If you have done everything correctly, and your editor has linting support enabled, it should just work. If you are not sure, check the guidelines on how to integrate Eslint in your editor.

Next thing we need to do is to add an error to the app to see if the ESlint catches it. Replace the script section in App.svelte with the code below.

<!-- App.svelte -->

<script lang="ts">
{ writable } from 'svelte/store'

const store = writable([])
$store.length // incorrect no-unsafe-member-access error

export let name: string

Alright! Time to test-drive the beast. Add the following commands to the scripts section in your package.json.

"format": "prettier --write ./src/**/*.{js,svelte,html,ts}",
"lint": "eslint './src/**/*.{js,ts,svelte}'",
"lint:fix": "eslint --fix './src/**/*.{js,ts,svelte}'",
"prelint": "npm run format"

The prelint command will make the format command run before doing the actual linting, "format, then lint" style. It will be invoked automatically if you run npm run lint or npm run lint:fix. This is neat. One less command to keep in mind.

Try to lint the project and see Eslint catch the $store.length error above. This error would have slipped though the TypeScript compiler, try running npm build, but now Eslint caught it for us.

BONUS: Lint before you commit#

Humans are not machines, not yet at least. It's easy to forget things, because it's ... human. Therefore, we need to automate things as much as possible so nothing can slip through the cracks. Husky and lint-staged are two tools that can help us achieve this.

Husky is a CLI tool that helps working with Git hooks easier. It will install Git hooks that we can in turn hook up different commands to. We can for example use the pre⁠-⁠commit Git hook to trigger a command and depending on the outcome either allow or disallow a commit.

Another tool, lint⁠-⁠staged, helps us narrow it down only to the files that have changed. This might seem unnecessary, but as your project grows in size I guarantee that you will appreciate it. Let's install and configure them.

$ npm add -D husky lint-staged
$ npx husky init

Husky should now have installed a pre⁠-⁠commit hook in the .husky directory. Open that file in your editor and add the npx lint⁠-⁠staged command to the bottom.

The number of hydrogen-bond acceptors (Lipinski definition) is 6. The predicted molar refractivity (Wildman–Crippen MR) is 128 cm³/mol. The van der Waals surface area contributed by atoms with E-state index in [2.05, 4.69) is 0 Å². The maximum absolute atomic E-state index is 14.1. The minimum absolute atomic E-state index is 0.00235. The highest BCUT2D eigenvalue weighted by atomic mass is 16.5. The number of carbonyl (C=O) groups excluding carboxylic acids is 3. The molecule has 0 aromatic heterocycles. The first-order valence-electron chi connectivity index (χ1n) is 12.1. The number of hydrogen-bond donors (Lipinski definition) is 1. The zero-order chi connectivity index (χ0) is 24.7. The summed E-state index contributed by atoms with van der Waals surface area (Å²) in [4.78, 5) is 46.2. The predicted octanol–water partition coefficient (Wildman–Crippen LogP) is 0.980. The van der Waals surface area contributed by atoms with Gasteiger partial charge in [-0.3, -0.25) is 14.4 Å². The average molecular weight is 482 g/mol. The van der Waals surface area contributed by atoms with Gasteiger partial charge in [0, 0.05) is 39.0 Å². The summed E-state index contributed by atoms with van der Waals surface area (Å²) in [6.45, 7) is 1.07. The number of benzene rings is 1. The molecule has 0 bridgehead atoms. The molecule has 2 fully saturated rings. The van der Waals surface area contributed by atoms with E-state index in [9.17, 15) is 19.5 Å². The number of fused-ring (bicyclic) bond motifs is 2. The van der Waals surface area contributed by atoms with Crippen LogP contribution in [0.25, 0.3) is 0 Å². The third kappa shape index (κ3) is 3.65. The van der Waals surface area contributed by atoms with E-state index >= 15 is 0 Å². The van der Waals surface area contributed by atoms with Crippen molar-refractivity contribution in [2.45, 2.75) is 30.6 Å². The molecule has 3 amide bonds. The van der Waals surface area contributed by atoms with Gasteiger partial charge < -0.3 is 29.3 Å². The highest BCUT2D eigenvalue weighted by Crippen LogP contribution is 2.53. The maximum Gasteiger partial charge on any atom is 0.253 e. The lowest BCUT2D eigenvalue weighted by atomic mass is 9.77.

. "$(dirname "$0")/_/"

# run lint-staged command
npx lint-staged

To explain, every time you will try to commit your changes in Git Husky will call lint⁠-⁠staged command and that command can in turn call other commands on only the files that are affected by the commit.

You can configure lint⁠-⁠staged in many different ways, but for our case adding a new lint⁠-⁠staged option in the package.json file should do.

"lint-staged": {
"*.{js,ts,svelte}": ["svelte-check", "npm run lint:fix"]

This configuration will run the two commands above on any files matching the pattern when you try to do a Git commit. If the checks fail nothing will be committed.

One thing I recommended doing is to add the linting to your build command as the first step. If something managed to slip through the cracks it will be caught there. You probably don't build production builds often, maybe you even have a CI pipeline setup for this, so it will not affect the DX and slow things down for you.

Libraries Mentioned#


You can write JavaScript in many different ways. Linting helps you stick to the defined rules and keep your code consistent. TypeScript compiler can help you catch some errors, but not all. A good linter will guide you to write better code and become a disciplined developer.

Solid linting pipeline can be daunting to setup. Honestly, I've been skeptical of linting and haven't used it much myself in the past, but after working on a bigger project with many developers involved I realized why people use linters and why they are extra useful in a JavaScript project.

I cannot guarantee that my setup will work for you, things move fast in the frontend world, but at least I hope that you got some inspiration out of it.